Science and Technology

The search for ultra-light, super-strong automotive material

M Ramesh | Updated on January 03, 2021

Indian labs are working on steel and beyond that can make cars fuel-efficent and safer for passengers

As automobile companies are always fishing for stronger and lighter materials to make vehicles, exciting research is happening in this area. India is no laggard here, going by indications from its labs.

Few realise how advancements in material science have contributed to the affordability and comfort levels of modern automobiles. For instance, the growing use of ultra high-strength steel (UHSS) and advance high-strength steel (AHSS) has made Maruti’s third-generation Swift (New Swift) lighter than the first generation by 125 kg (New Swift weighs 855 kg).

Material research is central to automotive research and development. Today we have interesting alternatives such as carbon fibre or glass fibre-reinforced composites, but as CV Raman, Senior Executive Director at Maruti points out, steel is still the “conscious” choice for a vehicle body due to reasons of cost, familiarity and local availability. Carbon fibre composites are expensive. Moreover, the alternatives have limited use — for example, engineered polymers are preferred over aluminium for fuel tanks.

Still, for vehicles, steel is king (although challengers abound — but more about that later). Research, as such, is on developing better steels.

The two key properties of steel are strength [tensile strength, measured in megapascals (MPa)] and flexibility (ductility or elongation, usually expressed as a percentage). There is a trade-off between the two — you can make very strong steel by putting in more carbon, but you’ll make it less plastic. The better steels are those that have more of both. Ductility is particularly important for safety, as flexible steel can absorb more impact energy by deforming itself. These properties depend on the micro-structure of the steel — the different ways in which the atoms are arranged, which gives us different kinds of steels such as ferrite, bainite, austenite and martensite.

Plenty of research is happening in India. Dr Arunansu Haldar of the Indian Institute of Engineering Science and Technology, Shibpur, is developing a “nano-structured, multiphase AHSS”, an austenite steel, targeting strength of 1,400 MPa and 20 per cent elongation. (Conventional UHSS is about 550 MPa, with elongation of 10 per cent.) Austenite is tricky, because it retains that micro-structure only at around 900 degrees Celsius, and researchers are trying to achieve it at room temperature.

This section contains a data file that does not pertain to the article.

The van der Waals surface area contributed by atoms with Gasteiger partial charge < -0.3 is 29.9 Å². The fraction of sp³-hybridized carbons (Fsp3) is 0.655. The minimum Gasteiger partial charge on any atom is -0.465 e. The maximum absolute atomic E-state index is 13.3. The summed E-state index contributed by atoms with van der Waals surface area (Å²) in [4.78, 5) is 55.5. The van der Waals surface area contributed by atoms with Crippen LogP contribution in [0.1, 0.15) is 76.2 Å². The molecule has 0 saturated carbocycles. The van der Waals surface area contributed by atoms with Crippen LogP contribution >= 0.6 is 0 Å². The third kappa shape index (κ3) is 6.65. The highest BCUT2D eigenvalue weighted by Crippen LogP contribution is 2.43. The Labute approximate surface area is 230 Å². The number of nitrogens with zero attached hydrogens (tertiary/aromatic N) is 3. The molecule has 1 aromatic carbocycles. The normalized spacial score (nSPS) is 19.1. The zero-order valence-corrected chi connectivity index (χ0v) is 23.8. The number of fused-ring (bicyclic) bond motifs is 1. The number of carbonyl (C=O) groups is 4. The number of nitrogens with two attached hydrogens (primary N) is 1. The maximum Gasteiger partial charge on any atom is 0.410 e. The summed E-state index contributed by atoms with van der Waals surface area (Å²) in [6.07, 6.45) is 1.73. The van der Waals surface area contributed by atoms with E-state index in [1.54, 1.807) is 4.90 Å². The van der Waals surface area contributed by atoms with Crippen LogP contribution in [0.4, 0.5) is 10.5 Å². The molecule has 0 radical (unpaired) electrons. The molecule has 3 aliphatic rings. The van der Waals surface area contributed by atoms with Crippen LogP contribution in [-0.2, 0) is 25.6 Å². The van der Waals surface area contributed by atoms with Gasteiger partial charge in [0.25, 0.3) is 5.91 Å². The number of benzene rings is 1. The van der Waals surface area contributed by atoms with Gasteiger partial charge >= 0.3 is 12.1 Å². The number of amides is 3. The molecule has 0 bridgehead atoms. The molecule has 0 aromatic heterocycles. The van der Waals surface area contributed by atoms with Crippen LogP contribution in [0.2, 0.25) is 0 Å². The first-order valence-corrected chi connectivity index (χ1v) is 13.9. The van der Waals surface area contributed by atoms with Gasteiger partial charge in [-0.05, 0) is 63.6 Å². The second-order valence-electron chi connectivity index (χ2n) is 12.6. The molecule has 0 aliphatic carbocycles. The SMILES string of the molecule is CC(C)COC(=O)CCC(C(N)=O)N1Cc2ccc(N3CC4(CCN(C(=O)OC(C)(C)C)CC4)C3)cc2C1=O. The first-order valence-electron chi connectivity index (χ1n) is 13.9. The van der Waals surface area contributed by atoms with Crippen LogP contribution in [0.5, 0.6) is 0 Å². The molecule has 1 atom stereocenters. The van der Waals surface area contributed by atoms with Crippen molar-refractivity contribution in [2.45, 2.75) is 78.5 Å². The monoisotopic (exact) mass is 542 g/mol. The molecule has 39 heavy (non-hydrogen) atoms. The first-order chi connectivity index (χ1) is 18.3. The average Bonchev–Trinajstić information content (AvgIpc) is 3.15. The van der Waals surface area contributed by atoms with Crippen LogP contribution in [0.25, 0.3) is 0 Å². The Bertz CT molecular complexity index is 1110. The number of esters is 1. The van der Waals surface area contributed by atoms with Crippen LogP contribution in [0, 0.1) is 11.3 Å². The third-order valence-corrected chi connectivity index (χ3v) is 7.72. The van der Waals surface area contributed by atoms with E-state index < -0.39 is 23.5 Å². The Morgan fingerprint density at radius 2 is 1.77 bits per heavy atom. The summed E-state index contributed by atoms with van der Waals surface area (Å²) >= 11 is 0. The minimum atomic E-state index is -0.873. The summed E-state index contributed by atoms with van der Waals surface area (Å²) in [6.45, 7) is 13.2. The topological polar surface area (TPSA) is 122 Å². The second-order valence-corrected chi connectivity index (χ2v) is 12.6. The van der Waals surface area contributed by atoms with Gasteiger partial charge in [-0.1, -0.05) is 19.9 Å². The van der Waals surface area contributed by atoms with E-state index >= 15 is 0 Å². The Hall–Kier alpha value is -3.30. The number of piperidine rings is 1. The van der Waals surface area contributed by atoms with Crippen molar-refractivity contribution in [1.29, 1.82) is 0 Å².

The project is supported by a ₹1.15-crore grant of the Department of Science and Technology (under the IMPRINT-2 programme, a technology development initiative), with Tata Steel as the industrial partner.

A similar project is underway at IIT-Roorkie. With a ₹48-lakh grant, also under IMPRINT-2, Prof Sourav Das is confident of developing a bainitic steel with ‘ultimate tensile strength’ of 1,400 MPa and 15 per cent elongation (he told Quantum his aim is 1,500 MPa and 25 per cent elongation).

The aim is to develop a novel nano-structured UHSS with good ductility at a cheaper cost, says Das. Offering better passenger safety, it can potentially substitute some of the steels currently used for automotive components, he says. Das’s steel awaits testing, with the pandemic delaying the effort. However, once validated, it would be at a ‘technological readiness level of 4’— ripe for industry to take it for a pilot plant. JSW Steel is the industrial partner.

Beyond steel

Is there scope beyond steel? Yes, magnesium (more than aluminium) is slowly emerging as a challenger, because of its extreme light weight. Steel’s density is 7.8 gm/cubic metre, aluminium 2.7 and magnesium 1.7.

With magnesium instead of steel, a car would be 55 per cent lighter, says Prof Sushanta Panigrahi of IIT-Madras, who has developed a magnesium alloy for automotive applications.

In its natural state, magnesium is brittle, it cannot be ‘deformed’. It also suffers from an undesirable property called ‘high yield asymmetry’ [high difference between its ability to take tensile (pulling) and compression (pressing) forces — which could lead to fracture].

Prof Panigrahi’s team made an alloy of magnesium with three rare elements — gadolinium, yttrium and zirconium — and engineered its micro-structure to make it more useful. With a strength of 500 MPa and 11 per cent elongation at room temperature, the alloy is comparable to conventional UHSS, but when heated to high temperatures it becomes super-plastic, with elongation of 1,300 per cent. Super-plasticity is a property that vehicle manufacturers love.

Admittedly, this material is expensive; but being ultra-strong and ultra-light, the payback is in the form of fuel efficiency. Dr Jose Immanuel of IIT-Bhilai calls it “a leap rather than a step in magnesium alloy research”.

Vehicle manufacturers Maruti and Mahindra have shown interest in this new material.

Maruti’s Raman observes that it “offers the best combination of strength-ductility among all magnesium alloys researched till date”, but also stresses the need for “local and cost-effective manufacturing”. In a statement to Quantum, Mahindra noted that “developing wrought magnesium alloys could be an interesting area for Mahindra in future”.

But truly, the ultra-light, super-strong material delivers a bigger bang for the buck in electric mobility, as there is less burden on the batteries, making way for higher power and range.

You see an emerging combination of lightweight materials and more powerful batteries, helping the e-mobility revolution.

Published on January 03, 2021

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